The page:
May 11, 2017
The dean of academics and student life at Downingtown STEM Academy submitted his resignation Thursday following weeks of controversy over a videotaped confrontation last month with teen pro-life demonstrators.
Dr. Zachary Ruff stepped down in the wake of his suspension after hearing last Friday, when Downingtown Area School District employees reviewed and discussed the April 21 incident depicted in a nationally circulated YouTube video. Ruff was directing traffic after classes when he engaged a group of teen members of the Christian activist network Project Frontline.
The 18-minute video showed Ruff reacting strongly to the demonstrators, who carried graphic signs of aborted fetuses and exhorted Ruff to turn to Jesus when he told the teens to leave school grounds. At one point, Ruff told the demonstrators he was "as gay as the day is long" and didn't "give a f--- what Jesus tells me."
School district officials, describing the incident as "terribly unfortunate," released the following statement:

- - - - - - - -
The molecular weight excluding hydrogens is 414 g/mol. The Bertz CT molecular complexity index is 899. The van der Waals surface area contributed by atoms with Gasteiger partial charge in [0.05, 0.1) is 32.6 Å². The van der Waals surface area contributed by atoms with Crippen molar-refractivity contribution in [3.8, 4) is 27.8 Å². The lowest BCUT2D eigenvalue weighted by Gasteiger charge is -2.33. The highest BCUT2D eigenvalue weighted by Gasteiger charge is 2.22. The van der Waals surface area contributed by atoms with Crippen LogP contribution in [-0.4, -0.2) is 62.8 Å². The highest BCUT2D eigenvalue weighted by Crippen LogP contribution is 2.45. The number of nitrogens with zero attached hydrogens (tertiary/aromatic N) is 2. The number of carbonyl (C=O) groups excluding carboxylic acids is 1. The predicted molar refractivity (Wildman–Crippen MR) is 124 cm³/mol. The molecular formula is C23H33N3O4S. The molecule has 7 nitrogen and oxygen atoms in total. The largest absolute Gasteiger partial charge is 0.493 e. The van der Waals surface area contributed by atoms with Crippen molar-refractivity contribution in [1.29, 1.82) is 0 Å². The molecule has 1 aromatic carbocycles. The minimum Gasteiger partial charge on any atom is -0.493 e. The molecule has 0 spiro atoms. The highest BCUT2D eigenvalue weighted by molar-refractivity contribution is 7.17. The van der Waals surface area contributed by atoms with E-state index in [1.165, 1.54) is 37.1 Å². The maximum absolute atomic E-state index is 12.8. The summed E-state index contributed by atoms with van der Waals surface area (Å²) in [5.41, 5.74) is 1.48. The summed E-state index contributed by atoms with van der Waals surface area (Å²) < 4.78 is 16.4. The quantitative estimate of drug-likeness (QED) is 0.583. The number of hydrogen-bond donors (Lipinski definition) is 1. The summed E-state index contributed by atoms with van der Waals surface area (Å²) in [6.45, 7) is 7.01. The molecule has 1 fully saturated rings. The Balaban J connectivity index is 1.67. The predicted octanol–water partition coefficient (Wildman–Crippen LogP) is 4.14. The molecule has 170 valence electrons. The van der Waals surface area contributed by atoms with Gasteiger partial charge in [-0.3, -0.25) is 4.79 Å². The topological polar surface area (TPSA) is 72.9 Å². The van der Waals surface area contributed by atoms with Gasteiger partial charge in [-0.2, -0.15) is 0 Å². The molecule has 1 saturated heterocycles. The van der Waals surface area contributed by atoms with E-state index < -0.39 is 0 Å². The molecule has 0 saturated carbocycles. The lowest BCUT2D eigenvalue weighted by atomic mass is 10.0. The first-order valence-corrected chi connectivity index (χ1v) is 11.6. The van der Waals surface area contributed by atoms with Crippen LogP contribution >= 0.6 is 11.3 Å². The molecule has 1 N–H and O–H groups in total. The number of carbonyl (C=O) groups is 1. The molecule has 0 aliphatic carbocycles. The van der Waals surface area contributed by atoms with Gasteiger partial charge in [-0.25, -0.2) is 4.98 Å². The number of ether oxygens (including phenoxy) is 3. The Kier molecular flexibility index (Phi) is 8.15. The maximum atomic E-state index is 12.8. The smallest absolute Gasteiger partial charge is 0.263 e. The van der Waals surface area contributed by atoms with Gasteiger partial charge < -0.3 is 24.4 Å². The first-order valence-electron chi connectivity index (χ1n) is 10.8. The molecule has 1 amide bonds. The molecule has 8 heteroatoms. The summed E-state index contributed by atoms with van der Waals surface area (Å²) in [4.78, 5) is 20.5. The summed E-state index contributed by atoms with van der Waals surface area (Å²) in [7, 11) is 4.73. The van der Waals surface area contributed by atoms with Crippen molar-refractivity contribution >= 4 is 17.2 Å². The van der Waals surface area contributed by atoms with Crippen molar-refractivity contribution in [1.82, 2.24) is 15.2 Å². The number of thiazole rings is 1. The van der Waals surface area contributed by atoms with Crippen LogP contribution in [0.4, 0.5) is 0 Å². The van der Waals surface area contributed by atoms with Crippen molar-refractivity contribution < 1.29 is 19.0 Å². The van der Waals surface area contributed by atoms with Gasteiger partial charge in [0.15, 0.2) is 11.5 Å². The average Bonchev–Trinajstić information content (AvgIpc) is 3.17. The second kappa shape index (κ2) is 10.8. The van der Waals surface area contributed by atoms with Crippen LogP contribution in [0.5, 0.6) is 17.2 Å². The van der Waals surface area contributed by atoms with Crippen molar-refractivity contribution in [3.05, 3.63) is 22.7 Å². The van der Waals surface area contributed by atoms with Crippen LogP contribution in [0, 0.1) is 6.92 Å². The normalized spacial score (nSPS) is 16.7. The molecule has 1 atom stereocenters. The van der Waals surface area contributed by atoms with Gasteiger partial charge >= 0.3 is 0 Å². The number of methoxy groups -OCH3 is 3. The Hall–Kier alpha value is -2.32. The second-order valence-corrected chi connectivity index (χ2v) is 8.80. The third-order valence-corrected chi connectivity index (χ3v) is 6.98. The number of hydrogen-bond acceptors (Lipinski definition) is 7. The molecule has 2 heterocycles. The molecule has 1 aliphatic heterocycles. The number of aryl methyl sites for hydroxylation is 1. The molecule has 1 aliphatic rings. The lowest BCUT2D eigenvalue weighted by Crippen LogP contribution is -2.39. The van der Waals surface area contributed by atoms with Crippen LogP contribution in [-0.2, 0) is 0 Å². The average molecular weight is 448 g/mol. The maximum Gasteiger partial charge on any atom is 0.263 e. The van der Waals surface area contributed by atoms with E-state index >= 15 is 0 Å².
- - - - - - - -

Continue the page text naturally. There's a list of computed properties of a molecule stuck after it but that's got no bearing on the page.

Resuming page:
In reviewing the video, Dr. Ruff knew that the conduct he displayed was not representative of who he is and was not representative of the kind of educational leader he prided himself on being. Dr. Ruff has acknowledged that the demonstrators had a right to be on a public sidewalk. He acknowledged that his conduct cannot be defended or condoned and he deeply regretted his actions as displayed on the video.
More than 20,000 people had signed an online petition defending Ruff, including students who described him as a "crucial and valuable member of the STEM community."
Newsweek recently named Downingtown STEM Academy the third best high school in Pennsylvania and the 58th best high school in the nation.
"This school district will not interfere with the rights of anyone to express themselves, as those US Constitutional 1st Amendment rights are established in law," the DASD statement concluded. "The Downingtown Area School District has policies that comply with all legal requirements, including compliance with the First Amendment. The two demonstrators had a right to be on a public sidewalk and a legal right to speak there as well."